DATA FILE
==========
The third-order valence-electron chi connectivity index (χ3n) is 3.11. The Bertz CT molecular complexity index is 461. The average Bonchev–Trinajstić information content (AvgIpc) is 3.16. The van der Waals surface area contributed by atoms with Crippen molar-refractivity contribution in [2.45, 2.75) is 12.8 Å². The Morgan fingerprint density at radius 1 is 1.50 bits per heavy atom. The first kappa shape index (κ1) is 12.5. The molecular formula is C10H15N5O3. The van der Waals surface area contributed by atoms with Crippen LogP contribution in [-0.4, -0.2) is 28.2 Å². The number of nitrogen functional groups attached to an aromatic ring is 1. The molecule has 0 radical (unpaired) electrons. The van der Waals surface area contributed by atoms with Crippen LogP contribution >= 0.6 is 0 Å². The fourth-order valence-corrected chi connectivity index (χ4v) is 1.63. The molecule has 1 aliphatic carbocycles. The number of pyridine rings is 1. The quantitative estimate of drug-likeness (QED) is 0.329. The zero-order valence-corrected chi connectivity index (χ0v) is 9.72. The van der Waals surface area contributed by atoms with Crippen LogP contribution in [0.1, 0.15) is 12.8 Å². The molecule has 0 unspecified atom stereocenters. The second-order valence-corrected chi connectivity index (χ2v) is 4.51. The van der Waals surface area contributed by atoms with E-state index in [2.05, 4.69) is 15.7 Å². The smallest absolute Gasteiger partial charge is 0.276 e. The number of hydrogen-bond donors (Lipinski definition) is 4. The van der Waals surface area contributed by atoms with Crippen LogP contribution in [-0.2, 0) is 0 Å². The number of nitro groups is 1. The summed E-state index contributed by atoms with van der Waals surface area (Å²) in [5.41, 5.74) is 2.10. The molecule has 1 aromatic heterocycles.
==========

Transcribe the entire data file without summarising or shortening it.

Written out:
The third-order valence-electron chi connectivity index (χ3n) is 3.11. The Bertz CT molecular complexity index is 461. The average Bonchev–Trinajstić information content (AvgIpc) is 3.16. The van der Waals surface area contributed by atoms with Crippen molar-refractivity contribution in [2.45, 2.75) is 12.8 Å². The Morgan fingerprint density at radius 1 is 1.50 bits per heavy atom. The first kappa shape index (κ1) is 12.5. The molecular formula is C10H15N5O3. The van der Waals surface area contributed by atoms with Crippen LogP contribution in [-0.4, -0.2) is 28.2 Å². The number of nitrogen functional groups attached to an aromatic ring is 1. The molecule has 0 radical (unpaired) electrons. The van der Waals surface area contributed by atoms with Crippen LogP contribution >= 0.6 is 0 Å². The fourth-order valence-corrected chi connectivity index (χ4v) is 1.63. The molecule has 1 aliphatic carbocycles. The number of pyridine rings is 1. The quantitative estimate of drug-likeness (QED) is 0.329. The zero-order valence-corrected chi connectivity index (χ0v) is 9.72. The van der Waals surface area contributed by atoms with Crippen LogP contribution in [0.1, 0.15) is 12.8 Å². The molecule has 0 unspecified atom stereocenters. The second-order valence-corrected chi connectivity index (χ2v) is 4.51. The van der Waals surface area contributed by atoms with E-state index in [2.05, 4.69) is 15.7 Å². The smallest absolute Gasteiger partial charge is 0.276 e. The number of hydrogen-bond donors (Lipinski definition) is 4. The van der Waals surface area contributed by atoms with Crippen LogP contribution in [-0.2, 0) is 0 Å². The number of nitro groups is 1. The summed E-state index contributed by atoms with van der Waals surface area (Å²) in [5.41, 5.74) is 2.10. The molecule has 1 aromatic heterocycles.